Two related stories:
The University of Delaware cancelled its proposed contract with The Data Centers LLC to build a new power station to complement a data facility on UD’s campus. The argument became very fierce as both sides accused the other of malicious conduct.
As Dave Stevenson wrote last Fall in “Newark Data Center Not a Choice Between Jobs and Environment” the Data Center would have been cleaner than the alternative, which is for Delaware to import electricity generated from coal-fired power plants from states like Pennsylvania, Virginia, and West Virginia. If Carbon Dioxide emmissions are what worries the anti-Data Center crowd then they should realize that the air pollution generated from the proposed power plant on UD’s campus would STILL be less than what we are doing now, which IS to import coal-generated electricity from Pennsylvania, Virginia, and West Virginia. As Dave wrote:
“Since much of our power comes from generation facilities in western Pennsylvania and West Virginia we average about an 11% transmission line loss. That means we burn an extra pound of fuel for every nine pounds of fuel producing useful electricity. With a power plant on the Data Center site there will be essentially no transmission line loss. In fact, it is environmentalist pushing hardest the idea of distributed generation, power made where it will be used.”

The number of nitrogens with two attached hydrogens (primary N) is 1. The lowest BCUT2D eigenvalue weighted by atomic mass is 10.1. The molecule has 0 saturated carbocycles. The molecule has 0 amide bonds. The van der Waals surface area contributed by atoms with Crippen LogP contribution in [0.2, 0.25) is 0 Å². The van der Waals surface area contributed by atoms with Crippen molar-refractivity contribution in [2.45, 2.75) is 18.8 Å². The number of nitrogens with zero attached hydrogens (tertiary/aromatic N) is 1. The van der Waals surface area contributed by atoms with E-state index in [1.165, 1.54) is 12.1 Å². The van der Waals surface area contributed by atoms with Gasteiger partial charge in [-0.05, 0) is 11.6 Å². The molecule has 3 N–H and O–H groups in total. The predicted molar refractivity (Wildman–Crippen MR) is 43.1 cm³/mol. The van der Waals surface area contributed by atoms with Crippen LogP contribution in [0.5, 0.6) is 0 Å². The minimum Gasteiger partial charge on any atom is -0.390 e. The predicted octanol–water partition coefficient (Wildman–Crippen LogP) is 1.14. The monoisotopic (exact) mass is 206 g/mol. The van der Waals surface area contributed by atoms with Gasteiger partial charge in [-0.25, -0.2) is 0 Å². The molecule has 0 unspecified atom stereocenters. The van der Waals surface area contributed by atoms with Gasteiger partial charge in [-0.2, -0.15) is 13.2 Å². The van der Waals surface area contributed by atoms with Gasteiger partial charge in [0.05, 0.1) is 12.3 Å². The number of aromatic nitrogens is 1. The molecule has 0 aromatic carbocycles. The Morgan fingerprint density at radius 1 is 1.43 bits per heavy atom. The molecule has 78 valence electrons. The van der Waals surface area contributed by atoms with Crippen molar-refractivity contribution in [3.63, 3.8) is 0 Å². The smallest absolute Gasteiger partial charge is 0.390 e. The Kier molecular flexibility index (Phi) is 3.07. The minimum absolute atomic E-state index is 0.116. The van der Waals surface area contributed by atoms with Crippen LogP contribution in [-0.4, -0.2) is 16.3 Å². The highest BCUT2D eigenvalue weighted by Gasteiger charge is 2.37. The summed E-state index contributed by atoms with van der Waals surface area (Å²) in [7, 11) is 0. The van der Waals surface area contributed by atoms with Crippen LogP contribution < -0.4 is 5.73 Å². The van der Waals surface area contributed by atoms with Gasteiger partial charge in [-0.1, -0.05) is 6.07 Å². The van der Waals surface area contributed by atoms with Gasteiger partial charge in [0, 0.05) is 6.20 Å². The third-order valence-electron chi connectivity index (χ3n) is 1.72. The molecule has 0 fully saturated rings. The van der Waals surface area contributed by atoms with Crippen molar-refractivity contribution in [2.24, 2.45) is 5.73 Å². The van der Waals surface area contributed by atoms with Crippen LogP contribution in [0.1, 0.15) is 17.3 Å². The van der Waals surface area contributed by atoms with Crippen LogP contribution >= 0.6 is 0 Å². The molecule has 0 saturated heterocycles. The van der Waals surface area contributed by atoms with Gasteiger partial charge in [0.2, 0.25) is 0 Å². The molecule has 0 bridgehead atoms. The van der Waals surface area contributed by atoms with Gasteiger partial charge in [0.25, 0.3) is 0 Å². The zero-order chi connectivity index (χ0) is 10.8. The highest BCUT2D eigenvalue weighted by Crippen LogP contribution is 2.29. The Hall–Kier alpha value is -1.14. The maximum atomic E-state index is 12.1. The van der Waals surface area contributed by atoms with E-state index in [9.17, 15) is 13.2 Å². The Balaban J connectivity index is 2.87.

The Data Center would have also created jobs, some temporary like construction and some permanent such as those people needed to staff the data center and the power plant. Overall, while we do acknowledge that The Data Centers LLC made some missteps in defending their positions and in not providing all the relevant information to move the deal forward (which is their own fault) the truth is building a power plant in Delaware is needed in order for the state to lower residential and industrial electrical bills.
As for the Allen Harim chicken plant in Millsboro, the same story is unfolding: residents do not want the chicken plant and the allegations of industrial waste and pollution are being used. The specifics over how to best renovate the land to minimize environmental damage should and absolutely must be worked out, because industry must accept responsibility for its own waste without dumping it (literally) into the private space of others, meaning the public. However, at some point the land should be developed in order for desperately needed jobs in Western Sussex County to be created.
In both “liberal” New Castle and “conservative” Sussex counties, the same situations unfolded: local residents opposed a major development project by out-of-state based corporations on environmental and noise pollution grounds, with residents clearly not wanting this development in their areas of living. Whether residents opposed to the Allen Harim plant will win in court remains to be seen, but if they do win then count those as jobs lost for the state, a state which is still behind pre-2008 job creation levels.